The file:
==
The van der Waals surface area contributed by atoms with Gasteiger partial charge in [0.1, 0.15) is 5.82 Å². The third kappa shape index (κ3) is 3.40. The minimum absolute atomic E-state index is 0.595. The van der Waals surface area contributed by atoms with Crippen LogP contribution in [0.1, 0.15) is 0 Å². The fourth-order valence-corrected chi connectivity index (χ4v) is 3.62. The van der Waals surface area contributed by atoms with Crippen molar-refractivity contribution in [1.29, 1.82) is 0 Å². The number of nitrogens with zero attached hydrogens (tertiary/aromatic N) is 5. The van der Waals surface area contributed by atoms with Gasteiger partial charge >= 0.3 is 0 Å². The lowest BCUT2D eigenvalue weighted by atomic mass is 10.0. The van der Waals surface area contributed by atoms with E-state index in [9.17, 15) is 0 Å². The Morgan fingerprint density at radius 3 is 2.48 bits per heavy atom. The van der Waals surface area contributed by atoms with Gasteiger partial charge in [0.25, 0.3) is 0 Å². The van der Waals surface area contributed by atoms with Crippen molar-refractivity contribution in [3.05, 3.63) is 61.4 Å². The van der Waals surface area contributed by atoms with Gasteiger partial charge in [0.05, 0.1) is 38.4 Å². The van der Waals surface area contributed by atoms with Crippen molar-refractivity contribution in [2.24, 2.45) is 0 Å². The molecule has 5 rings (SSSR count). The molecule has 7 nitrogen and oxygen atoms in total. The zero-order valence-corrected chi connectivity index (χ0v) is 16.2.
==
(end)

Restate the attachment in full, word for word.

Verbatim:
The van der Waals surface area contributed by atoms with Gasteiger partial charge in [0.1, 0.15) is 5.82 Å². The third kappa shape index (κ3) is 3.40. The minimum absolute atomic E-state index is 0.595. The van der Waals surface area contributed by atoms with Crippen LogP contribution in [0.1, 0.15) is 0 Å². The fourth-order valence-corrected chi connectivity index (χ4v) is 3.62. The van der Waals surface area contributed by atoms with Crippen molar-refractivity contribution in [1.29, 1.82) is 0 Å². The number of nitrogens with zero attached hydrogens (tertiary/aromatic N) is 5. The van der Waals surface area contributed by atoms with Gasteiger partial charge >= 0.3 is 0 Å². The lowest BCUT2D eigenvalue weighted by atomic mass is 10.0. The van der Waals surface area contributed by atoms with E-state index in [9.17, 15) is 0 Å². The Morgan fingerprint density at radius 3 is 2.48 bits per heavy atom. The van der Waals surface area contributed by atoms with Gasteiger partial charge in [0.25, 0.3) is 0 Å². The van der Waals surface area contributed by atoms with Crippen molar-refractivity contribution in [3.05, 3.63) is 61.4 Å². The van der Waals surface area contributed by atoms with Gasteiger partial charge in [0.05, 0.1) is 38.4 Å². The van der Waals surface area contributed by atoms with Crippen molar-refractivity contribution in [2.24, 2.45) is 0 Å². The molecule has 5 rings (SSSR count). The molecule has 7 nitrogen and oxygen atoms in total. The zero-order valence-corrected chi connectivity index (χ0v) is 16.2.